When you hear about a business reducing its number of employees, you may immediately think of layoffs. News stories sometimes make this mistake too, assuming when a company decides to cut back that layoffs must be on the way. But layoffs are just one of many ways an employer can employ fewer workers.
The fact is, if an employer does nothing, its staff will tend to shrink over time. Workers die, retire, or stop working because of illness or injury. An average employer in normal times can expect to lose more than 2 percent of workers each year from these effects alone. A larger number of workers leave to pursue other interests or more lucrative jobs elsewhere. This varies considerably depending on the company, but it is fair to say that in a normal job market, an employer has to make an effort to keep employee turnover below 20 percent.
These days, it is not so easy for workers to get jobs elsewhere, but an employer can still easily cut back by 7 percent in a year, or reduce staffing by half in less than 10 years, without having to fire anyone. And it can speed up this process if it wants to by making raises harder to get or by offering token payments and job search assistance to selected employees who are willing to leave on their own initiative.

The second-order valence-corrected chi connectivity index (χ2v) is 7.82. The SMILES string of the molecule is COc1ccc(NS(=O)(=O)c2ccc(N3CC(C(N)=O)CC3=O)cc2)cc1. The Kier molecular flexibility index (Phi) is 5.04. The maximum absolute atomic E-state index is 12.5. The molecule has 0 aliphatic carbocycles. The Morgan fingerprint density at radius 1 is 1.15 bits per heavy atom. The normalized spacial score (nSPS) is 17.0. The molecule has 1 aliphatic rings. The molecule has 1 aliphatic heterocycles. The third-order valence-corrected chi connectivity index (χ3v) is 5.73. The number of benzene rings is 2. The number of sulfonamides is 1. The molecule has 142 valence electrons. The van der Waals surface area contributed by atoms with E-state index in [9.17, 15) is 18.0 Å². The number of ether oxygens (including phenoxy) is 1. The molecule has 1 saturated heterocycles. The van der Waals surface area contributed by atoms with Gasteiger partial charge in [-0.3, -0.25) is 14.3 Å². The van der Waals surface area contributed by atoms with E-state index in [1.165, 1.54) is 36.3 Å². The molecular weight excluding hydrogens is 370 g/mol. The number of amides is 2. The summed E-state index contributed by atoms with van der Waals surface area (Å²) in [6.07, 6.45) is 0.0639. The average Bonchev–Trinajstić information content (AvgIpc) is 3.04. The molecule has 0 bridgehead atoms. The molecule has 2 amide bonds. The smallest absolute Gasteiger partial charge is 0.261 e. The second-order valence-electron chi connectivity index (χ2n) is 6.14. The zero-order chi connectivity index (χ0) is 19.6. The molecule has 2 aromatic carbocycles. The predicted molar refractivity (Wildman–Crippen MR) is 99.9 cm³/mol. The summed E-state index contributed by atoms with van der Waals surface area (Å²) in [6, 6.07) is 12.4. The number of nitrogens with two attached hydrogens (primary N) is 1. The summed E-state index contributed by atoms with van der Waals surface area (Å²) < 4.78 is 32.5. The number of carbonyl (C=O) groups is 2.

Layoffs are needed when facilities close and when employers are taken by surprise by business events, but most of this year’s job cuts will be part of business as usual, occurring not as a consequence of business events, but at random times as a result of events that take place in the lives of the workers.